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Teacher braves New York for first marathon

| Written by Hans J Marter

Clare Pearson has been training hard for next weekend's New York marathon. Pic. Shetland News Clare Pearson has been training hard for next weekend's New York marathon. Pic. Shetland News A SANDWICK primary school teacher’s plans to run her first ever full marathon have been disrupted by Hurricane Sandy.

Clare Pearson had hoped to fly to New York on Tuesday to compete in the city’s long distance race, but has had to change her travel plans at short notice.

However the 31 year old still intends to be in the Big Apple in time for Sunday’s event.

Pearson, originally from Vidlin but now living in Lerwick, only took up road running as a serious sport in January this year after reaching her 30s.

Since then she has run three half marathons – one in Edinburgh and two in Shetland - and is confident than she will manage the New York marathon in less than five hours.

“I am a little bit nervous. Participating in the New York marathon is quite a daunting thought,” she said.

“I have done all the training, and I believe it is mainly a mental challenge. You can believe what the mind believes.

“What I love about running is that you can see the results of your work straight away. I never felt so good – I guess I got the running bug."

There was never any doubt in her mind that should she ever run a marathon it would be in New York after falling in love with the city during several visits while she was a student.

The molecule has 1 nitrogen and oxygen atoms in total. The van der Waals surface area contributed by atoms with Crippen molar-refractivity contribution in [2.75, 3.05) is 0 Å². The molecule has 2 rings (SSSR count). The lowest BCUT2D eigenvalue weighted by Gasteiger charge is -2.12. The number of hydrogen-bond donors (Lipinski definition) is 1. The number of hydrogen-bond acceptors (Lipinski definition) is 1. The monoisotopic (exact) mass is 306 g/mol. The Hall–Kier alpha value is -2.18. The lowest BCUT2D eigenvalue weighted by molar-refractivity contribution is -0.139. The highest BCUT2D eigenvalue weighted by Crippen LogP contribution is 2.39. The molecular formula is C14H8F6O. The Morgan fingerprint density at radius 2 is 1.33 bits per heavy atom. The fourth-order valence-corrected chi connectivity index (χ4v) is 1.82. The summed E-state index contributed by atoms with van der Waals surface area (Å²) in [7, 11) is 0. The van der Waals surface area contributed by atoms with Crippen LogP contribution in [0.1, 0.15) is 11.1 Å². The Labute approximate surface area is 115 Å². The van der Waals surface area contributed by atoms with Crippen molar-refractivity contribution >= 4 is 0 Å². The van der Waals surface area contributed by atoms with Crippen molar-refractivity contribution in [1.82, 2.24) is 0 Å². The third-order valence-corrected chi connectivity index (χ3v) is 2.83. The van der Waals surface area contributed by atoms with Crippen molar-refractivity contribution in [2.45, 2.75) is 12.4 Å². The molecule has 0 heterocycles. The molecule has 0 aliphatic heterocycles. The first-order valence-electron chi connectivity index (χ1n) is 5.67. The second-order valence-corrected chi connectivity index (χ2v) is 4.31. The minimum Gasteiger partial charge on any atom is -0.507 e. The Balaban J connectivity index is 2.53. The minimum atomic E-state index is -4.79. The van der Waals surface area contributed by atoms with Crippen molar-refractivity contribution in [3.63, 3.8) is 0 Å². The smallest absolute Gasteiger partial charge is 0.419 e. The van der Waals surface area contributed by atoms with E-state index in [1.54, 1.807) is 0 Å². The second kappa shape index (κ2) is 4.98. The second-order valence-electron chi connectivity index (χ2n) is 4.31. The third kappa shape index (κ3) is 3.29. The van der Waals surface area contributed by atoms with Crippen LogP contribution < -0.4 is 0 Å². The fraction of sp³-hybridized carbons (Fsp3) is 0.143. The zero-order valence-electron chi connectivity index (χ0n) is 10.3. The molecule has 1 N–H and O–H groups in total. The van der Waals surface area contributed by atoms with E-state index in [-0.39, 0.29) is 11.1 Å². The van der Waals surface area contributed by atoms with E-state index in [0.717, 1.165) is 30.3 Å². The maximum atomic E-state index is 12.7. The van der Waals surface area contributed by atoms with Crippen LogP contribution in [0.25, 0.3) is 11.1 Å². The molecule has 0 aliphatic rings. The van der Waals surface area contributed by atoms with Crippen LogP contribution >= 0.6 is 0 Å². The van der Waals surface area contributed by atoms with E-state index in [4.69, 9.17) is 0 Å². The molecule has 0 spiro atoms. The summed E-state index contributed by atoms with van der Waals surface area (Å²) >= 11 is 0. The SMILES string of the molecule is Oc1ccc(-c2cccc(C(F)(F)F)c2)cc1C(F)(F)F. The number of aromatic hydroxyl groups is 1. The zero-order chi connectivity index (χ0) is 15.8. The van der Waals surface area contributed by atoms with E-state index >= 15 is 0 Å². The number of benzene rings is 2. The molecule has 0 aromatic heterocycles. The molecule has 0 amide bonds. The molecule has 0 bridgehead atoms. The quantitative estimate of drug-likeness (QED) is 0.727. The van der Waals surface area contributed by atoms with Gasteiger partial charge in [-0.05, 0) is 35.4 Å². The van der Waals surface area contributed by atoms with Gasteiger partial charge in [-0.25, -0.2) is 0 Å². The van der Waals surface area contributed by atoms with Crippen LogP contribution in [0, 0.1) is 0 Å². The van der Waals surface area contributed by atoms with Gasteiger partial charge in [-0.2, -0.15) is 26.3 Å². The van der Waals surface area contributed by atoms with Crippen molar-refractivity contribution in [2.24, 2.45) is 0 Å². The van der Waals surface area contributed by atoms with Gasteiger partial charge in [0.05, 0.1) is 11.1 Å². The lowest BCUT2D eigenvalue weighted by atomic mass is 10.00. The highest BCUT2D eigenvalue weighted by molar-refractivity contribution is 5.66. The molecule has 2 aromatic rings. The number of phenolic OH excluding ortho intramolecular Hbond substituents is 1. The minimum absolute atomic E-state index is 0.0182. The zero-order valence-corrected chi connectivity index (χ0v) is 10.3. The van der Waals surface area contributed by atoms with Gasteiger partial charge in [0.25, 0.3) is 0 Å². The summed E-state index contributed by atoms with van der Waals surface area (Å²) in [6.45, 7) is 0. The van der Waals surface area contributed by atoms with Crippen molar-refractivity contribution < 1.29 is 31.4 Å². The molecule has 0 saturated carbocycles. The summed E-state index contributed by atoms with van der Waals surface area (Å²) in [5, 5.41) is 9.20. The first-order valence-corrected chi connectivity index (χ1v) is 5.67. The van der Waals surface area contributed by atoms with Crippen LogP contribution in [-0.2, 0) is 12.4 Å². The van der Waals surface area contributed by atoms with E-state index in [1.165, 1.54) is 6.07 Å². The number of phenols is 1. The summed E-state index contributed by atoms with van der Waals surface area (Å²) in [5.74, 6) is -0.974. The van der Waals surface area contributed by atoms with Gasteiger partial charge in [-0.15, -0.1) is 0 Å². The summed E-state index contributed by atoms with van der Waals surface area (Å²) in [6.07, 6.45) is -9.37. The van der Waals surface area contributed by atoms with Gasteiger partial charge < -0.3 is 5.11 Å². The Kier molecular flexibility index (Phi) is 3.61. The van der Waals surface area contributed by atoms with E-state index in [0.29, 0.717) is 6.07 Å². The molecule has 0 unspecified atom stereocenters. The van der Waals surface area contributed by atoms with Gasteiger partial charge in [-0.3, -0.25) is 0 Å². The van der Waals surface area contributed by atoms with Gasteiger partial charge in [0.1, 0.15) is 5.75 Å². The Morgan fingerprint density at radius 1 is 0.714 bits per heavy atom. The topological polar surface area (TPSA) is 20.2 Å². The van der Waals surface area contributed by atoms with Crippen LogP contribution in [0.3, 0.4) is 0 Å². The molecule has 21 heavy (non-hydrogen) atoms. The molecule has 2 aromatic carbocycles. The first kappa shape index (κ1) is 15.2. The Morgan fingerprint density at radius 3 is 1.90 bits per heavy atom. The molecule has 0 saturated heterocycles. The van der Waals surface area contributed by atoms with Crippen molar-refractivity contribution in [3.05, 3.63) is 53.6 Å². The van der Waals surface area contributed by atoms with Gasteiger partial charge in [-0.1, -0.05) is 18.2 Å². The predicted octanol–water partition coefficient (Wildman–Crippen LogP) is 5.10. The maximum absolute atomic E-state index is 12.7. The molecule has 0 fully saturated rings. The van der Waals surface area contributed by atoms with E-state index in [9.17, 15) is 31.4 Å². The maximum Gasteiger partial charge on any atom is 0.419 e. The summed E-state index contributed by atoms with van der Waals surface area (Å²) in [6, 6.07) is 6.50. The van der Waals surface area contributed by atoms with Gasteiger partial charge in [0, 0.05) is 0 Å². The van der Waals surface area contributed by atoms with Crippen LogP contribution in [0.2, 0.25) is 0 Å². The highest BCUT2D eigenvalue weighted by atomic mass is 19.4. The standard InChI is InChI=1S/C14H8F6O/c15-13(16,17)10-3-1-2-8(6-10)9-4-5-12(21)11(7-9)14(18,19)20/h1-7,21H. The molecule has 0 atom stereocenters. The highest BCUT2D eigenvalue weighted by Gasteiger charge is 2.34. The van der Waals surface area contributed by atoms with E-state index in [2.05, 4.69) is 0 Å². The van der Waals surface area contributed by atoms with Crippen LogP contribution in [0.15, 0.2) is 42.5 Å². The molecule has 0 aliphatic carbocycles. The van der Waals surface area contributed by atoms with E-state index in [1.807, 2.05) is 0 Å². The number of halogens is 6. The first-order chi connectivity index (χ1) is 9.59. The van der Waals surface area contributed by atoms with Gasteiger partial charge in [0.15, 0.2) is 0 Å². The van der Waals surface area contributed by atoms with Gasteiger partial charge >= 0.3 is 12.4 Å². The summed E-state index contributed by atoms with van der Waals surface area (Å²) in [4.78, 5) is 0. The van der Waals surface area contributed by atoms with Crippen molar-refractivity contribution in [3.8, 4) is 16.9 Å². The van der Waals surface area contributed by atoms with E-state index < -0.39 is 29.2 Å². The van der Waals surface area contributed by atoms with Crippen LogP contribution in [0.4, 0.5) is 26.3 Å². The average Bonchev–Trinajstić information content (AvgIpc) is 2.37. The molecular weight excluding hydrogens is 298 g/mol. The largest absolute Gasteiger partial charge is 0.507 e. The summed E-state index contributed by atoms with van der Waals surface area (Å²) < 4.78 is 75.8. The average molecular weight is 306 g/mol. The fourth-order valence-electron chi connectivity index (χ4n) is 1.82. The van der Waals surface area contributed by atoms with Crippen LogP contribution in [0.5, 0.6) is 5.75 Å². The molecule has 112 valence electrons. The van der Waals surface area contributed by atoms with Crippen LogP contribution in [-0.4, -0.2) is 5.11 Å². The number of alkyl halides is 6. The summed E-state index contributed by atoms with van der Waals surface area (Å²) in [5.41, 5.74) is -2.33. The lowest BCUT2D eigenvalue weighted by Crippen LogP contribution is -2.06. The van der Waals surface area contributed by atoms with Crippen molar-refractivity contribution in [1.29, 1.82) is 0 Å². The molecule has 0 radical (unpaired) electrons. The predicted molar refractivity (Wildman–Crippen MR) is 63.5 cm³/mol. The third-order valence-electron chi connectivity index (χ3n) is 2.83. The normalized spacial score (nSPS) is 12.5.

Pearson will be one of around 40,000 runners on the 26.2 mile course through the city’s five boroughs of Staten Island, Brooklyn, Queens, the Bronx, and Manhattan.

Organisers have said that they don’t expect any changes to the programme, despite the frightening forecasts.

Pearson is running in the UNICEF team, saying she feels passionate about the work they do worldwide.

“I am running this marathon to fundraise for UNICEF’s programmes because I want to help UNICEF save more lives.

“Every day 21,000 children around the globe die from preventable causes, simply because they don’t have access to clean water, immunisations, proper nutrition or protection during emergencies.

“UNICEF and I believe that number should be zero."

She thanked Sandwick primary school for allowing her to participate in the marathon during school term. She said the school had just become the first in Shetland to achieve the Rights Respecting School Award (RRSA), another UNICEF initiative.

So far she has raised $5,284.00, well above the target of $3,500 set by the organisation.

Donations can be made on the UNICEF website here.